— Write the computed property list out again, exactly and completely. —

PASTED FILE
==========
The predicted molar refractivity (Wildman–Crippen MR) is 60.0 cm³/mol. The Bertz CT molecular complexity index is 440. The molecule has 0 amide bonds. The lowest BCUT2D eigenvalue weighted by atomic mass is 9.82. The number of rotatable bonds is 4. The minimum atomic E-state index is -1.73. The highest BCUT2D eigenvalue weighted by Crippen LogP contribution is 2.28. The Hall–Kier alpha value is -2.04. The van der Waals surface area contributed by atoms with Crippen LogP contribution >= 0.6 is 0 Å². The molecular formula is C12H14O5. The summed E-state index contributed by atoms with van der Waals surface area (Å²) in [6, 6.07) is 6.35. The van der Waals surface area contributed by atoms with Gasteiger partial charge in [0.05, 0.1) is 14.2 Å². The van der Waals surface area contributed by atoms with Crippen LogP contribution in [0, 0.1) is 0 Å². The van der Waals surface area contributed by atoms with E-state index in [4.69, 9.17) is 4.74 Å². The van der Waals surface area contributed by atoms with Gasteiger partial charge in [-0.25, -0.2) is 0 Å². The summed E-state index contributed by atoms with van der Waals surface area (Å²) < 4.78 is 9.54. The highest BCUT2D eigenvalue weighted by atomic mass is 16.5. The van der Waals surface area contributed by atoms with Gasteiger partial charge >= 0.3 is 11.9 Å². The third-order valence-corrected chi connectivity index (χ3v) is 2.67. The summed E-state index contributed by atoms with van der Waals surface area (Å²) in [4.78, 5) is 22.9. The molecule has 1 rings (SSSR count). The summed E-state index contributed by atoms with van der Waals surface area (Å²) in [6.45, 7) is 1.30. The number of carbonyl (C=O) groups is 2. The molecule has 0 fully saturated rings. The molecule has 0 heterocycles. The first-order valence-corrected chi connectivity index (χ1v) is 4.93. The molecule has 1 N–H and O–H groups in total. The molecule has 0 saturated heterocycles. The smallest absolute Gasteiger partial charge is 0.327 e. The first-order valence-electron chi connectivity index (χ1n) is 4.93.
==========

The predicted molar refractivity (Wildman–Crippen MR) is 60.0 cm³/mol. The Bertz CT molecular complexity index is 440. The molecule has 0 amide bonds. The lowest BCUT2D eigenvalue weighted by atomic mass is 9.82. The number of rotatable bonds is 4. The minimum atomic E-state index is -1.73. The highest BCUT2D eigenvalue weighted by Crippen LogP contribution is 2.28. The Hall–Kier alpha value is -2.04. The van der Waals surface area contributed by atoms with Crippen LogP contribution >= 0.6 is 0 Å². The molecular formula is C12H14O5. The summed E-state index contributed by atoms with van der Waals surface area (Å²) in [6, 6.07) is 6.35. The van der Waals surface area contributed by atoms with Gasteiger partial charge in [0.05, 0.1) is 14.2 Å². The van der Waals surface area contributed by atoms with Crippen LogP contribution in [0, 0.1) is 0 Å². The van der Waals surface area contributed by atoms with E-state index in [4.69, 9.17) is 4.74 Å². The van der Waals surface area contributed by atoms with Gasteiger partial charge in [-0.25, -0.2) is 0 Å². The summed E-state index contributed by atoms with van der Waals surface area (Å²) < 4.78 is 9.54. The highest BCUT2D eigenvalue weighted by atomic mass is 16.5. The van der Waals surface area contributed by atoms with Gasteiger partial charge >= 0.3 is 11.9 Å². The third-order valence-corrected chi connectivity index (χ3v) is 2.67. The summed E-state index contributed by atoms with van der Waals surface area (Å²) in [4.78, 5) is 22.9. The molecule has 1 rings (SSSR count). The summed E-state index contributed by atoms with van der Waals surface area (Å²) in [6.45, 7) is 1.30. The number of carbonyl (C=O) groups is 2. The molecule has 0 fully saturated rings. The molecule has 0 heterocycles. The first-order valence-corrected chi connectivity index (χ1v) is 4.93. The molecule has 1 N–H and O–H groups in total. The molecule has 0 saturated heterocycles. The smallest absolute Gasteiger partial charge is 0.327 e. The first-order valence-electron chi connectivity index (χ1n) is 4.93.